Of course, you knew already that you should eat right, exercise regularly, not smoke, and not drink too much alcohol. Now a new study from Germany found even more evidence that you are well advised to follow these guidelines. In fact, your life could depend on it. Among countless other health benefits, people who maintain a healthy lifestyle have a significantly reduced risk of stroke, the study concluded.
With their vibrant color, crunchy texture, and enormous nutritional value, carrots are a true super food that is not only good for eyesight but can offer a plethora of additional health benefits, ranging from smooth, beautiful skin to heart disease and cancer prevention.
Loving relationships can produce countless benefits in terms of both mental and physical well-being. Unfortunately, a successful marriage or partnership is not easy to come by – and when it happens, there is no guarantee it will last. Nearly half of all marriages in America end in divorce, often with devastating consequences for everyone involved. The ramifications are not easily measured and often manifest themselves long afterwards. Even people who seem able to recover can suffer long-term damages, including to their physical health.
This February marks the 50th anniversary of American Heart Health Month. Heart disease is the number one killer among all diseases in America. Fortunately, following a heart-healthy diet and lifestyle can make a big difference in the prevention and treatment of heart disease.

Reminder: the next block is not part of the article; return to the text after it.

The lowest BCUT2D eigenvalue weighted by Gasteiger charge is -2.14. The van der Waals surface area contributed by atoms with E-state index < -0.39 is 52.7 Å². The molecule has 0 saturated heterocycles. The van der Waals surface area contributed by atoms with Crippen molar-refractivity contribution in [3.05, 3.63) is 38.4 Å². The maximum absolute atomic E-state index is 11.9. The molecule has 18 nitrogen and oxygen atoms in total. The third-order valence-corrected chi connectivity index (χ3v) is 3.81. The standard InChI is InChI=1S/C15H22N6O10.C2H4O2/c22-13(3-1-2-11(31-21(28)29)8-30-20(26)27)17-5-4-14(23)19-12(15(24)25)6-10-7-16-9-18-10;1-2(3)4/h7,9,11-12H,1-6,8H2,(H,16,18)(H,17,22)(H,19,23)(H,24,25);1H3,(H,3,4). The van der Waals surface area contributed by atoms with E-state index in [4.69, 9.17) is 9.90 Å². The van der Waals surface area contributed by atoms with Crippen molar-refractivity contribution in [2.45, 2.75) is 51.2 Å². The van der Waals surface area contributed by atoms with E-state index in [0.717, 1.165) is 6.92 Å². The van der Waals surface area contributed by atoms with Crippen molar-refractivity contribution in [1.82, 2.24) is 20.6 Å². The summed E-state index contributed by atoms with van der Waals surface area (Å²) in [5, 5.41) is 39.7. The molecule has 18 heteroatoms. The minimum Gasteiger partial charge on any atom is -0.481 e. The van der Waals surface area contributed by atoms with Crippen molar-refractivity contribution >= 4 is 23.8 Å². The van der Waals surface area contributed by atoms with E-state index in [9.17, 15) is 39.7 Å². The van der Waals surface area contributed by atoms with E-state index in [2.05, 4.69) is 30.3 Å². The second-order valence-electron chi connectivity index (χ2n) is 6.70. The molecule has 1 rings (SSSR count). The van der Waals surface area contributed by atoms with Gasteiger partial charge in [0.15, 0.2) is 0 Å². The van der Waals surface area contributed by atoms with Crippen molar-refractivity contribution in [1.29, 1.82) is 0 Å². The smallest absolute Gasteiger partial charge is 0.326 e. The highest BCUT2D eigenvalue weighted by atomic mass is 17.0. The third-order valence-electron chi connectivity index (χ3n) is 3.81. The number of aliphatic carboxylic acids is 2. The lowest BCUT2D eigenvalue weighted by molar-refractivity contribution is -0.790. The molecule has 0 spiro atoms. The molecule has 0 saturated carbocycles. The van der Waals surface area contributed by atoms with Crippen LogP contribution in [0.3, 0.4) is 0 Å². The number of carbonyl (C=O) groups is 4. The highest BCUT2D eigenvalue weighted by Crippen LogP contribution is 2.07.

Several new studies focusing on heart health confirm that following certain dietary guidelines is crucial for preventing heart disease, one of the leading causes of death worldwide. Many, if not most, of these deaths could be avoided with appropriate diet and lifestyle changes. High amounts of sodium (salt) and added sugars in processed and packaged foods are believed to be among the main culprits for the dramatic rise of the disease over the past few decades.
To determine the risk of diet and lifestyle–related illnesses in their patients, such as diabetes or heart disease, doctors have traditionally looked at the Body-Mass-Index (BMI), a number calculated from a person’s weight and height. But that may soon be a thing of the past because more precise indicators are becoming increasingly common in medical care. Many people with a “normal” BMI can still carry dangerously high amounts of body fat, which increases their risk of developing a number of potentially life-threatening diseases, especially as they get older.